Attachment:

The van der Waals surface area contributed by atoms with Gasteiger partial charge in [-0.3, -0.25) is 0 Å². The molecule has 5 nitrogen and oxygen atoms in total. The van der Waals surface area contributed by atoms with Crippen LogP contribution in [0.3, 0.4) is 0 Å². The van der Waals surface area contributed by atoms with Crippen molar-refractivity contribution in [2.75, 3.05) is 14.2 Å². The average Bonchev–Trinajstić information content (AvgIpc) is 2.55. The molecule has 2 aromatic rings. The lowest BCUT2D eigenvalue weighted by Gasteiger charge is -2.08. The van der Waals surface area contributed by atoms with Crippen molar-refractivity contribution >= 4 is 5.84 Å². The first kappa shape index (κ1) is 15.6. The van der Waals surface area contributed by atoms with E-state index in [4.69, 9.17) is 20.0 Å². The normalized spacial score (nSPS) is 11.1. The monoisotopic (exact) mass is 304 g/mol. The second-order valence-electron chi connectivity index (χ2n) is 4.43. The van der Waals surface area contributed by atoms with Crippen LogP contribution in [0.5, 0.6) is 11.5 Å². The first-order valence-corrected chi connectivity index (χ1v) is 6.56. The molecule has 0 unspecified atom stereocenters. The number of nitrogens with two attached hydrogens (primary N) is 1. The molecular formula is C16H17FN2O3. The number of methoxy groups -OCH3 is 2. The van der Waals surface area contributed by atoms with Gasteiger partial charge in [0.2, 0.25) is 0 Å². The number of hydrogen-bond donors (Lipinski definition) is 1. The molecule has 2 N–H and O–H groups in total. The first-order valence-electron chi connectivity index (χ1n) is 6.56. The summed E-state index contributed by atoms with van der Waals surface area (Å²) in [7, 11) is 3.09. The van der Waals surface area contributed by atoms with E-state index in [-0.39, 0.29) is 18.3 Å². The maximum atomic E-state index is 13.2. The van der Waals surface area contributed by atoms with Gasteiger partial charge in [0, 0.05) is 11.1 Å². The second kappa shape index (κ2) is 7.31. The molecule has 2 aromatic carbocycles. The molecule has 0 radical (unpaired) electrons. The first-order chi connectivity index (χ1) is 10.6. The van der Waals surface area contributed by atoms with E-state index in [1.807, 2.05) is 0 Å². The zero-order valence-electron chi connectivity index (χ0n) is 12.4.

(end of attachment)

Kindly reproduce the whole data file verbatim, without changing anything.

The van der Waals surface area contributed by atoms with Gasteiger partial charge in [-0.3, -0.25) is 0 Å². The molecule has 5 nitrogen and oxygen atoms in total. The van der Waals surface area contributed by atoms with Crippen LogP contribution in [0.3, 0.4) is 0 Å². The van der Waals surface area contributed by atoms with Crippen molar-refractivity contribution in [2.75, 3.05) is 14.2 Å². The average Bonchev–Trinajstić information content (AvgIpc) is 2.55. The molecule has 2 aromatic rings. The lowest BCUT2D eigenvalue weighted by Gasteiger charge is -2.08. The van der Waals surface area contributed by atoms with Crippen molar-refractivity contribution >= 4 is 5.84 Å². The first kappa shape index (κ1) is 15.6. The van der Waals surface area contributed by atoms with E-state index in [4.69, 9.17) is 20.0 Å². The normalized spacial score (nSPS) is 11.1. The monoisotopic (exact) mass is 304 g/mol. The second-order valence-electron chi connectivity index (χ2n) is 4.43. The van der Waals surface area contributed by atoms with Crippen LogP contribution in [0.5, 0.6) is 11.5 Å². The first-order valence-corrected chi connectivity index (χ1v) is 6.56. The molecule has 0 unspecified atom stereocenters. The number of nitrogens with two attached hydrogens (primary N) is 1. The molecular formula is C16H17FN2O3. The number of methoxy groups -OCH3 is 2. The van der Waals surface area contributed by atoms with Gasteiger partial charge in [0.2, 0.25) is 0 Å². The number of hydrogen-bond donors (Lipinski definition) is 1. The molecule has 2 N–H and O–H groups in total. The first-order valence-electron chi connectivity index (χ1n) is 6.56. The summed E-state index contributed by atoms with van der Waals surface area (Å²) in [7, 11) is 3.09. The van der Waals surface area contributed by atoms with E-state index in [-0.39, 0.29) is 18.3 Å². The maximum atomic E-state index is 13.2. The van der Waals surface area contributed by atoms with Gasteiger partial charge in [0, 0.05) is 11.1 Å². The second kappa shape index (κ2) is 7.31. The molecule has 2 aromatic carbocycles. The molecule has 0 radical (unpaired) electrons. The first-order chi connectivity index (χ1) is 10.6. The van der Waals surface area contributed by atoms with E-state index in [1.807, 2.05) is 0 Å². The zero-order valence-electron chi connectivity index (χ0n) is 12.4.